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The marine chart of the Amherst’s embassy to China

In Narrative of a Journey in the Interior of China (1818)

In 1816, Britain sent its embassy to China for the second time to seek commercial port openings, but the mission failed after the embassy refused to kowtow before the Jiaqing Emperor. The trip eventually set the stage for the Opium War, leading to the cession of Hong Kong Island to Britain. 

(click image to enlarge)

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Anchor 2

Narrative of a Journey in the Interior of China (1818) 

By Clarke Abel

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Waterfall at Hong Cong (Kong) (1817)

In Narrative of a Journey in the Interior of China (1818)

The original painting is part of the collection of the Hong Kong Museum of Art.

The watercolour illustration at the beginning of the book presumably depicts the Waterfall Bay at Aberdeen. The inclusion of this illustration in the travelogue may not have been for mere aesthetic purposes. In an era when explorations depended on navigation, it was important to find clean water on the voyage. Although Hong Kong seemed barren to Abel, he mentioned, “Hong-kong sound is represented by my naval friends as affording admirable shelter for ships of any burden.”

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All stories in Chapter 1


Other Stories

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Period of stay: 9 - 13 July 1816

Interest in natural history: Botany, geology

Clarke Abel


Clarke Abel was the Chief Medical Officer of the Amherst’s embassy to China, and the first naturalist from the West to write about Hong Kong Island’s nature.

In 1816, Abel was drawn to the waterfalls of Hong Kong Island the moment the Amherst fleet entered Hong Kong waters. He observed Lamma Island from the ship, then spent a day and a half on Hong Kong Island and another small island (presumably Magazine Island) collecting rock and plant specimens, where he saw Rose Myrtle and Twelve-stamened Melastoma in bloom. However, he made the following conclusion on the landscape of Hong Kong Island: “Every part of Hong Kong that I was able to visit is remarkably barren, although in the distance it appears fertile.”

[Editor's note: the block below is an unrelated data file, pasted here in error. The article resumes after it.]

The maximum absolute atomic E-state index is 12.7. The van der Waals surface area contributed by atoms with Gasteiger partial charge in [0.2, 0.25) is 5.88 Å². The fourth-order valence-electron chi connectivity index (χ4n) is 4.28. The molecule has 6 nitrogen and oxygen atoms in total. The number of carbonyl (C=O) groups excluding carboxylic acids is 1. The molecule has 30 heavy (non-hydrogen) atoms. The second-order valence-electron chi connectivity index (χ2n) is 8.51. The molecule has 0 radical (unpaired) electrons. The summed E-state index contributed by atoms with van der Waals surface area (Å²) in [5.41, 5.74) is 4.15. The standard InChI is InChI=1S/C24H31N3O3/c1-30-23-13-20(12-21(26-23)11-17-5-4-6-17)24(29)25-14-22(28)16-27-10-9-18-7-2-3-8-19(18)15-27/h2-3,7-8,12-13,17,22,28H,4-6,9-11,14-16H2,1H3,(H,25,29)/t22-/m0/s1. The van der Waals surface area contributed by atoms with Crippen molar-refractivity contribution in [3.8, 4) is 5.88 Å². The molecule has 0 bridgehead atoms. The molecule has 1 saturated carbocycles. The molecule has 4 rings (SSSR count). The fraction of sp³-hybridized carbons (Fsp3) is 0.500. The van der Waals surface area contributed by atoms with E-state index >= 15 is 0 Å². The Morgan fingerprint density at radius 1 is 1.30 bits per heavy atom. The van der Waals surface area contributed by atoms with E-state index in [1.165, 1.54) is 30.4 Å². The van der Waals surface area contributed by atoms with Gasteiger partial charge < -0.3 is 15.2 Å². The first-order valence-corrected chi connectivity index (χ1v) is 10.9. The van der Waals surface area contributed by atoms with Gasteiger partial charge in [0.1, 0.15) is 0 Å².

Abel was introduced to the embassy by Joseph Banks, a leading British botanist at the time, and was sent a professional gardener from Royal Botanic Gardens (Kew) to help him collect and make specimens. However, he lost all his collections due to shipwreck and piracy on his return.

Despite the challenges, he eventually finished writing his book, Narrative of a Journey in the Interior of China, and of a Voyage to and from that Country, in the Years 1816-1817. The book contains not only descriptions of Hong Kong’s nature but also a colourful illustration of a waterfall in Aberdeen, which is one of the earliest Western paintings depicting Hong Kong.

In the preface, Abel writes, "It is not for me to judge how far I may have correctly estimated the value of my matter…I have endeavoured to describe things as I saw them.”

Describing First Impressions

Narrative of a Journey in the Interior of China (1818) 

By Clarke Abel

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Specimen of
Dichotomy Forked Fern

Collected on Lung Fu Shan in 2019

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Flora Japonica (1784)
by Carl P. Thunberg

Dichotomy Forked Fern is the only species mentioned twice by Abel in the chapter on Hong Kong. Abel originally identified the species as Polypodium trichotomum, but later changed it to Polypodium dichotomum after referencing Flora Japonica, a book published in 1784 by a Swedish naturalist. Still commonly found around Hong Kong’s countryside today, its scientific name has changed to Dicranopteris pedata.

Dichotomy Forked Fern

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